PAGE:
Rob, I agree that this is part of a larger trend. Thanks for the clear and eloquent summary of that trend.


apresher
User Rank
Blogger
Application Software for Palletizing
apresher   4/16/2012 3:32:53 PM
NO RATINGS
ABB is leveraging its experience in writing palletizing applications with this software and robots/grippers specifically targeting these types of projects.  By putting the major focus on ease of use, this approach reduce the need for custom programming but I would be surprised if they couldn't make adjustments to fit a specific customer requirement.  This is a very intriguing product that has a goal of virtually eliminating the requirement to write robot application software for the user. Definitely a trend; the key is application software that can be deployed to meet a range of customer needs using the standard software product.

Rob Spiegel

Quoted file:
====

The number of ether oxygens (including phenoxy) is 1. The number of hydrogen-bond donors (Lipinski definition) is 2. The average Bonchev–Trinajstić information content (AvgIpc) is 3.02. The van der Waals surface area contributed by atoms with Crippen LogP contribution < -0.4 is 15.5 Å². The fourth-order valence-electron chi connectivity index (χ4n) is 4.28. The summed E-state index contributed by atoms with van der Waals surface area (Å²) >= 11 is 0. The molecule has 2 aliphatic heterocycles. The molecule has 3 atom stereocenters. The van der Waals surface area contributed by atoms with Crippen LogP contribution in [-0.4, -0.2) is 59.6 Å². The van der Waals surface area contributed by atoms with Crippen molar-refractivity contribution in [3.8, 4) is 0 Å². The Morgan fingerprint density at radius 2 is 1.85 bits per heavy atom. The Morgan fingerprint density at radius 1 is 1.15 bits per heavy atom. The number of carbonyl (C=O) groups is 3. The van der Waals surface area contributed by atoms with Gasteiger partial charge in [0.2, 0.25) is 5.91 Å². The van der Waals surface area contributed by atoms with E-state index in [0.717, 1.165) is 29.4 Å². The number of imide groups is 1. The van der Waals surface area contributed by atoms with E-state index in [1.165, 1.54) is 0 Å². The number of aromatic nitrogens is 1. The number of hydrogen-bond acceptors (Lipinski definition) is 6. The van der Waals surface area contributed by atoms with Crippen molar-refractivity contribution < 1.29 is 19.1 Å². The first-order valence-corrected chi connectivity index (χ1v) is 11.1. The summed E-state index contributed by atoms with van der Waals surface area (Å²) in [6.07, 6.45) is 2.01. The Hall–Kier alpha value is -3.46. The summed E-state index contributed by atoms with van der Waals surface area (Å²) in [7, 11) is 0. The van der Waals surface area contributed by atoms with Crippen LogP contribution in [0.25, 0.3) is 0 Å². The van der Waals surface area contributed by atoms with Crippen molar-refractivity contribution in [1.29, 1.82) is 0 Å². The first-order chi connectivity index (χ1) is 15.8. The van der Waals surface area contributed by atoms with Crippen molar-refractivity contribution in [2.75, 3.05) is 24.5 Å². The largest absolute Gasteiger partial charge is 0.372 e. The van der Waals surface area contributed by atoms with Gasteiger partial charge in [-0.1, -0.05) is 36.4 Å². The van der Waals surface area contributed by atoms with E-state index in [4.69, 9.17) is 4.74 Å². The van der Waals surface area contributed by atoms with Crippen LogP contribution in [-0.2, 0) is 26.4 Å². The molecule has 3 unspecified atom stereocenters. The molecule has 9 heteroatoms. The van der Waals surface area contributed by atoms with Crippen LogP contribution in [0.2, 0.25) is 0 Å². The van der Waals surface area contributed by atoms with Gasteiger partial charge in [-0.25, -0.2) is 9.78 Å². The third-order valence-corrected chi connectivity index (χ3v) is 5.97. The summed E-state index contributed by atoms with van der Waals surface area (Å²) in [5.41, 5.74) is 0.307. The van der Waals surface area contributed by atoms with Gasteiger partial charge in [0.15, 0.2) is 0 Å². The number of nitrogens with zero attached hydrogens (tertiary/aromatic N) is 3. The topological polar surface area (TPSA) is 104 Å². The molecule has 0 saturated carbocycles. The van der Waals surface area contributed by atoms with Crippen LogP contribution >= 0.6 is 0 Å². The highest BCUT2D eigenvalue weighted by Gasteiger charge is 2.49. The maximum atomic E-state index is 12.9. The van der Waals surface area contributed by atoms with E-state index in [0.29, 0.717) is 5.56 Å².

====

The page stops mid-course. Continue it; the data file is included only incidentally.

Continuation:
User Rank
Blogger
Re: Application Software for Palletizing
Rob Spiegel   4/16/2012 4:24:36 PM
NO RATINGS
Yes, Apresher, it seems the goal for much of the new automation hardware is to relieve the end user of customer programming. So much of the new product introductions seemed to be designed for quick and easy deployment. Not a bad trend.

apresher
User Rank
Blogger
Application Specific Software
apresher   4/16/2012 4:56:05 PM
NO RATINGS
While there are some application-specific packages being developed with the goal of limiting user programming, the bigger trend in automation software is the development of software objects.  These objects are reusable, configurable functions that are supported by powerful integrated development environments but still require programming expertise.  Of course, companies that build specific types of machines have their software base and expertise in specific application areas but it doesn't go as far as the ABB solution which is offering really a turnkey package for palletizing.

Charles Murray